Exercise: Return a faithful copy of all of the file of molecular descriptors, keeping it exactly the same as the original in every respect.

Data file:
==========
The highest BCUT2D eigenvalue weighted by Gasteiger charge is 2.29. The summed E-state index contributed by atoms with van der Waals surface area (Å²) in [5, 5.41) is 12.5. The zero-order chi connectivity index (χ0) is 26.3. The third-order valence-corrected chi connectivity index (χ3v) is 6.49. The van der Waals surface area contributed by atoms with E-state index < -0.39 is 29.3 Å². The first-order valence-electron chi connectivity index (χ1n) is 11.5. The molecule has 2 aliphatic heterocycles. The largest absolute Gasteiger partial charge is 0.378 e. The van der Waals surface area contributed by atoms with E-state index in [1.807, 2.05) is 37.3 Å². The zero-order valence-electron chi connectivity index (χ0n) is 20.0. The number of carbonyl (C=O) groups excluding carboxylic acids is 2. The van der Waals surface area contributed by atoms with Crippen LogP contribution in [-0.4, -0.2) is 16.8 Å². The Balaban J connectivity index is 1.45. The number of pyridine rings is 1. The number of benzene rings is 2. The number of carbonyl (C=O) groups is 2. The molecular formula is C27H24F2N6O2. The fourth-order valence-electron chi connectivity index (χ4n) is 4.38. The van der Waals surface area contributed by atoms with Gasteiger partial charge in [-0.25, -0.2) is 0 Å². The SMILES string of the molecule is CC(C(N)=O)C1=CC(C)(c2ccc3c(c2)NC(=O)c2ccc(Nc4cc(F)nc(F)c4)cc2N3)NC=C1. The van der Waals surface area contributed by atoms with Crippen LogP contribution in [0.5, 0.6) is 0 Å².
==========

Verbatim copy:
The highest BCUT2D eigenvalue weighted by Gasteiger charge is 2.29. The summed E-state index contributed by atoms with van der Waals surface area (Å²) in [5, 5.41) is 12.5. The zero-order chi connectivity index (χ0) is 26.3. The third-order valence-corrected chi connectivity index (χ3v) is 6.49. The van der Waals surface area contributed by atoms with E-state index < -0.39 is 29.3 Å². The first-order valence-electron chi connectivity index (χ1n) is 11.5. The molecule has 2 aliphatic heterocycles. The largest absolute Gasteiger partial charge is 0.378 e. The van der Waals surface area contributed by atoms with E-state index in [1.807, 2.05) is 37.3 Å². The zero-order valence-electron chi connectivity index (χ0n) is 20.0. The number of carbonyl (C=O) groups excluding carboxylic acids is 2. The van der Waals surface area contributed by atoms with Crippen LogP contribution in [-0.4, -0.2) is 16.8 Å². The Balaban J connectivity index is 1.45. The number of pyridine rings is 1. The number of benzene rings is 2. The number of carbonyl (C=O) groups is 2. The molecular formula is C27H24F2N6O2. The fourth-order valence-electron chi connectivity index (χ4n) is 4.38. The van der Waals surface area contributed by atoms with Gasteiger partial charge in [-0.25, -0.2) is 0 Å². The SMILES string of the molecule is CC(C(N)=O)C1=CC(C)(c2ccc3c(c2)NC(=O)c2ccc(Nc4cc(F)nc(F)c4)cc2N3)NC=C1. The van der Waals surface area contributed by atoms with Crippen LogP contribution in [0.5, 0.6) is 0 Å².